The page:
In this top group, countries maintain well-equipped armies sufficient to their individual needs, face few if any direct external security threats and are well-integrated into national alliances.
New Zealand, Belgium, Luxembourg and Sweden are members of NATO, benefiting from the alliance’s deterrent effect. Sweden is formally neutral, however, and has reduced military spending substantially since the Cold War’s end.
Chile’s well-outfitted military is adequate to deter any threats from nearby neighbors, but institutional reforms have been slow and ineffective since the military regime’s end in 1989.
In this group, military institutions are typically being rethought or are comparatively underfunded. However, direct external security threats are minimal, and defense-focused relationships are strong.
Financial pressures have hampered modernization in Portugal, Spain, Australia and Italy. Austria’s forces are underfunded, and the country is poorly integrated into the European defense system. Ireland spends little on its military, and Iceland maintains no military at all, depending on agreements with the USA for security.
Germany is shifting to a more professional army, with conscription lengths reduced to six months during the period of review, and broader changes proposed. Security policy reform in Switzerland has been opposed by conservatives, who hold an unrealistic view of the country’s independent self-defense capacity.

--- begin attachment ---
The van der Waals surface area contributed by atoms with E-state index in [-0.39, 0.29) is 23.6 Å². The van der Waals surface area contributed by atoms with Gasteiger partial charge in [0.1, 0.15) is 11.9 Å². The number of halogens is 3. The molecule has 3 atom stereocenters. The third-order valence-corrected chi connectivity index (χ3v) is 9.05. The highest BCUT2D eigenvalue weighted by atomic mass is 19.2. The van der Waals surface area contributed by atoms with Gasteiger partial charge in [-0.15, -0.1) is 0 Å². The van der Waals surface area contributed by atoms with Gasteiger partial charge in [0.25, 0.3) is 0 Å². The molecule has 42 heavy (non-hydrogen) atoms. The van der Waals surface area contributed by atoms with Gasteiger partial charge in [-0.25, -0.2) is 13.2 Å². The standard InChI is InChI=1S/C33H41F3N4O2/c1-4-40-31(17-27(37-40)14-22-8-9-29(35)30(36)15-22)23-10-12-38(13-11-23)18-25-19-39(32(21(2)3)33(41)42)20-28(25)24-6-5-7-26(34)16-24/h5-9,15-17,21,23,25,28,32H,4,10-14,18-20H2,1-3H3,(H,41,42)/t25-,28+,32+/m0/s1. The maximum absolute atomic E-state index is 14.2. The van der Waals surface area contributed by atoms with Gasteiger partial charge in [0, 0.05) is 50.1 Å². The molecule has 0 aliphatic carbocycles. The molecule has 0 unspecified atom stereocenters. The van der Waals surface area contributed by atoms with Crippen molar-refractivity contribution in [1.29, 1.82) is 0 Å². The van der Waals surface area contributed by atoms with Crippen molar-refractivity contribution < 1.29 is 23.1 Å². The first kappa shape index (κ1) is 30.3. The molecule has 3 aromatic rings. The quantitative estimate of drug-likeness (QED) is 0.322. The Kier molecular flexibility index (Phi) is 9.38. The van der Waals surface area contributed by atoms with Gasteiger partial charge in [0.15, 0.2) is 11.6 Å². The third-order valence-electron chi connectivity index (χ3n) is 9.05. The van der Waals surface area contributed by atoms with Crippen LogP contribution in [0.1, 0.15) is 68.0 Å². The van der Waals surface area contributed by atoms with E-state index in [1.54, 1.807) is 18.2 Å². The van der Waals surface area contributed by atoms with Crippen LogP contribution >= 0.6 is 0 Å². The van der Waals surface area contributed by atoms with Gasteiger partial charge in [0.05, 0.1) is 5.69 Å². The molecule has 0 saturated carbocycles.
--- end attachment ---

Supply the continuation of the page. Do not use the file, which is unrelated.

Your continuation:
Canada has raised defense spending and reorganized security to strengthen border controls. Greece’s past expenditure has been very high, but waning regional tensions and fiscal crisis have led to declines. Fiscal pressures in Hungary too resulted in defense cuts.
Popular opposition to Iraq and Afghan missions is forcing reassessment of defense policy in the UK. Mexico’s primary concern is keeping internal problems from spilling across the US border.
In this group, regional tensions have complicated national defense postures, or participation in external conflicts has dominated policy.
The USA, with the world’s highest military expenditures, is inevitably in a category by itself. Its role in Iraq diminished during the review period, but Afghanistan remains an expensive, intractable challenge.
Japan and South Korea are wary of a strengthening Chinese military, and North Korea’s nuclear capacity and erratic policy undermines regional stability. Both depend on the USA for security.
Slovakia tightened ties with Russia, irritating NATO allies. Poland improved relations with Germany and Russia while retaining its orientation to the USA. Turkey’s spending declined, but its military remains a powerful independent social force in a conflict-prone region.